Introductory Statistics follows the scope and sequence of a one-semester, introduction to statistics course and is geared toward students majoring in fields other than math or engineering. This text assumes students have been exposed to intermediate algebra, and it focuses on the applications of statistical knowledge rather than the theory behind it. The foundation of this textbook is Collaborative Statistics, by Barbara Illowsky and Susan Dean, which has been widely adopted. Introductory Statistics includes innovations in art, terminology, and practical applications, all with a goal of increasing relevance and accessibility for students. We strove to make the discipline meaningful and memorable, so that students can draw a working knowledge from it that will enrich their future studies and help them make sense of the world around them. The text also includes Collaborative Exercises, integration with TI-83,83],84+ Calculators, technology integration problems, and statistics labs. The text and images in this book are grayscale.
Collaborative Stastistics is intended for introductory statistics courses being taken by students at two- and four-year colleges who are majoring in fields other than math or engineering. Intermediate algebra is the only prerequisite. The book focuses on applications of statistical knowledge rather than the theory behind it. Barbara Illowsky and Susan Dean are professors of mathematics and statistics at De Anza College in Cupertino, CA. They present nationally on integrating technology, distance learning, collaborative learning, and multiculturalism into the elementary statistics classroom.
Introductory Business Statistics is designed to meet the scope and sequence requirements of the one-semester statistics course for business, economics, and related majors. Core statistical concepts and skills have been augmented with practical business examples, scenarios, and exercises. The result is a meaningful understanding of the discipline, which will serve students in their business careers and real-world experiences.
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This is a statistics textbook to be used in an introductory statistics class. This book uses technology to calculate probabilities. The approach to this textbook is to ask people to interpret statistics and think statistically.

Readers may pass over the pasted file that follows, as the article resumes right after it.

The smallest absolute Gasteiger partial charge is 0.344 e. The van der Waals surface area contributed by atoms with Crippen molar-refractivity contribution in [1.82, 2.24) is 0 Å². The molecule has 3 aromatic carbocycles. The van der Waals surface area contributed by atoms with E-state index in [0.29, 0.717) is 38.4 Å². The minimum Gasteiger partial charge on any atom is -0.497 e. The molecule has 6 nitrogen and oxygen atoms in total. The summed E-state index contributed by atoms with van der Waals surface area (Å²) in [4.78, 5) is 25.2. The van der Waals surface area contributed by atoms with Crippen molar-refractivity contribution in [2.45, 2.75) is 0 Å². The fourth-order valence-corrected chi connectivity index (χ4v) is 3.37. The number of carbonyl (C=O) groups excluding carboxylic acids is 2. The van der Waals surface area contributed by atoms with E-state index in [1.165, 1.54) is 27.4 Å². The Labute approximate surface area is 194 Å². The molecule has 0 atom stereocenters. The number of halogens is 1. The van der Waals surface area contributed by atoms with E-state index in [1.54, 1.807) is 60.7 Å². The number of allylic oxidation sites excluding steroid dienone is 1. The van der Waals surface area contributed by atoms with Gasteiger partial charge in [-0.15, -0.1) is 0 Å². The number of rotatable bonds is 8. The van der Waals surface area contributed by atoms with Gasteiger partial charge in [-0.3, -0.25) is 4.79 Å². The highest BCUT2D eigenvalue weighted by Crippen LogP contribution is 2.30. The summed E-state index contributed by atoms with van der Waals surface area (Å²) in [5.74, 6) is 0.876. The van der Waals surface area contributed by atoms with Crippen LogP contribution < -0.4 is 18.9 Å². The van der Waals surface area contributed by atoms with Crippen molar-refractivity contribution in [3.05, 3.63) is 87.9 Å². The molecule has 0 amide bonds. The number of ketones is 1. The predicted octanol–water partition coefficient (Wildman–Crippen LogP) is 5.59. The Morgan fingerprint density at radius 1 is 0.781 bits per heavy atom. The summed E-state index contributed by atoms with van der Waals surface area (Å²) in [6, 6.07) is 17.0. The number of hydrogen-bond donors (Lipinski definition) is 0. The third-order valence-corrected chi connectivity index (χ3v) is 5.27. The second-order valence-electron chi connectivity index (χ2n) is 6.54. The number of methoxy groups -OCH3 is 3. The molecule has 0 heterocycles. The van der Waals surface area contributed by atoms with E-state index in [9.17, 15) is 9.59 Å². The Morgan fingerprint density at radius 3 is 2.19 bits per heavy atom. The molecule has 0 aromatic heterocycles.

Introductory Statistics is designed for the one-semester, introduction to statistics course and is geared toward students majoring in fields other than math or engineering. This text assumes students have been exposed to intermediate algebra, and it focuses on the applications of statistical knowledge rather than the theory behind it. The foundation of this textbook is Collaborative Statistics, by Barbara Illowsky and Susan Dean. Additional topics, examples, and ample opportunities for practice have been added to each chapter. The development choices for this textbook were made with the guidance of many faculty members who are deeply involved in teaching this course. These choices led to innovations in art, terminology, and practical applications, all with a goal of increasing relevance and accessibility for students. We strove to make the discipline meaningful, so that students can draw from it a working knowledge that will enrich their future studies and help them make sense of the world around them.
Introductory Statistics, Fourth Edition, reviews statistical concepts and techniques in a manner that will teach students not only how and when to utilize the statistical procedures developed, but also how to understand why these procedures should be used. The text's main merits are the clarity of presentation, contemporary examples and applications from diverse areas, an explanation of intuition, and the ideas behind the statistical methods. Concepts are motivated, illustrated, and explained in a way that attempts to increase one's intuition. To quote from the preface, it is only when a student develops a feel or intuition for statistics that she or he is really on the path toward making se...
This book describes the essential tools and techniques of statistical signal processing. At every stage theoretical ideas are linked to specific applications in communications and signal processing using a range of carefully chosen examples. The book begins with a development of basic probability, random objects, expectation, and second order moment theory followed by a wide variety of examples of the most popular random process models and their basic uses and properties. Specific applications to the analysis of random signals and systems for communicating, estimating, detecting, modulating, and other processing of signals are interspersed throughout the book. Hundreds of homework problems are included and the book is ideal for graduate students of electrical engineering and applied mathematics. It is also a useful reference for researchers in signal processing and communications.